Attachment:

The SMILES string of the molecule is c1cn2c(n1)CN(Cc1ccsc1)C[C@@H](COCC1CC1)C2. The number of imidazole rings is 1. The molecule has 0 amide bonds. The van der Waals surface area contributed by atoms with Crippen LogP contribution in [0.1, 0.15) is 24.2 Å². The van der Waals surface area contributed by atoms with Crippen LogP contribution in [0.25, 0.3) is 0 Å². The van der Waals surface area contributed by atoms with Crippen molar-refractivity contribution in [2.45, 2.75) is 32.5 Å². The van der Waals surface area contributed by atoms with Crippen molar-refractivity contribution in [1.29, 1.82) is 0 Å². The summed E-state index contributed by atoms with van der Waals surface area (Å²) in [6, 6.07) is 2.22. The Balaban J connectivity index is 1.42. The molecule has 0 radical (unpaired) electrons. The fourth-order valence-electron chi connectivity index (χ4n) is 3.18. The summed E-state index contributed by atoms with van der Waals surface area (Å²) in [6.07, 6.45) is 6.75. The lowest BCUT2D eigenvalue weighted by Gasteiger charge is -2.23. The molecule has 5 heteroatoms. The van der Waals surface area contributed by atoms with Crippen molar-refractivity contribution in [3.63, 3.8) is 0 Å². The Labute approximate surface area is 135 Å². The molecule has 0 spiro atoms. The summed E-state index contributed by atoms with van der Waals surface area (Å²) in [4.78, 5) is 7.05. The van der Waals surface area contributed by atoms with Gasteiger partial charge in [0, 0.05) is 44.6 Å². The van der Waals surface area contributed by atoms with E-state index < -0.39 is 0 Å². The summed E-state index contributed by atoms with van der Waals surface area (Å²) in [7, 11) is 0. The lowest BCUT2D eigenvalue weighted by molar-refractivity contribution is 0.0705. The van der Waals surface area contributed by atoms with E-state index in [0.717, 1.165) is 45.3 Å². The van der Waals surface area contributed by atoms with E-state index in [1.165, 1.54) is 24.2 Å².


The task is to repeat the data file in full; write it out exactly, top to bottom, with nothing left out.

The SMILES string of the molecule is c1cn2c(n1)CN(Cc1ccsc1)C[C@@H](COCC1CC1)C2. The number of imidazole rings is 1. The molecule has 0 amide bonds. The van der Waals surface area contributed by atoms with Crippen LogP contribution in [0.1, 0.15) is 24.2 Å². The van der Waals surface area contributed by atoms with Crippen LogP contribution in [0.25, 0.3) is 0 Å². The van der Waals surface area contributed by atoms with Crippen molar-refractivity contribution in [2.45, 2.75) is 32.5 Å². The van der Waals surface area contributed by atoms with Crippen molar-refractivity contribution in [1.29, 1.82) is 0 Å². The summed E-state index contributed by atoms with van der Waals surface area (Å²) in [6, 6.07) is 2.22. The Balaban J connectivity index is 1.42. The molecule has 0 radical (unpaired) electrons. The fourth-order valence-electron chi connectivity index (χ4n) is 3.18. The summed E-state index contributed by atoms with van der Waals surface area (Å²) in [6.07, 6.45) is 6.75. The lowest BCUT2D eigenvalue weighted by Gasteiger charge is -2.23. The molecule has 5 heteroatoms. The van der Waals surface area contributed by atoms with Crippen molar-refractivity contribution in [3.63, 3.8) is 0 Å². The Labute approximate surface area is 135 Å². The molecule has 0 spiro atoms. The summed E-state index contributed by atoms with van der Waals surface area (Å²) in [4.78, 5) is 7.05. The van der Waals surface area contributed by atoms with Gasteiger partial charge in [0, 0.05) is 44.6 Å². The van der Waals surface area contributed by atoms with E-state index < -0.39 is 0 Å². The summed E-state index contributed by atoms with van der Waals surface area (Å²) in [7, 11) is 0. The lowest BCUT2D eigenvalue weighted by molar-refractivity contribution is 0.0705. The van der Waals surface area contributed by atoms with E-state index in [0.717, 1.165) is 45.3 Å². The van der Waals surface area contributed by atoms with E-state index in [1.165, 1.54) is 24.2 Å².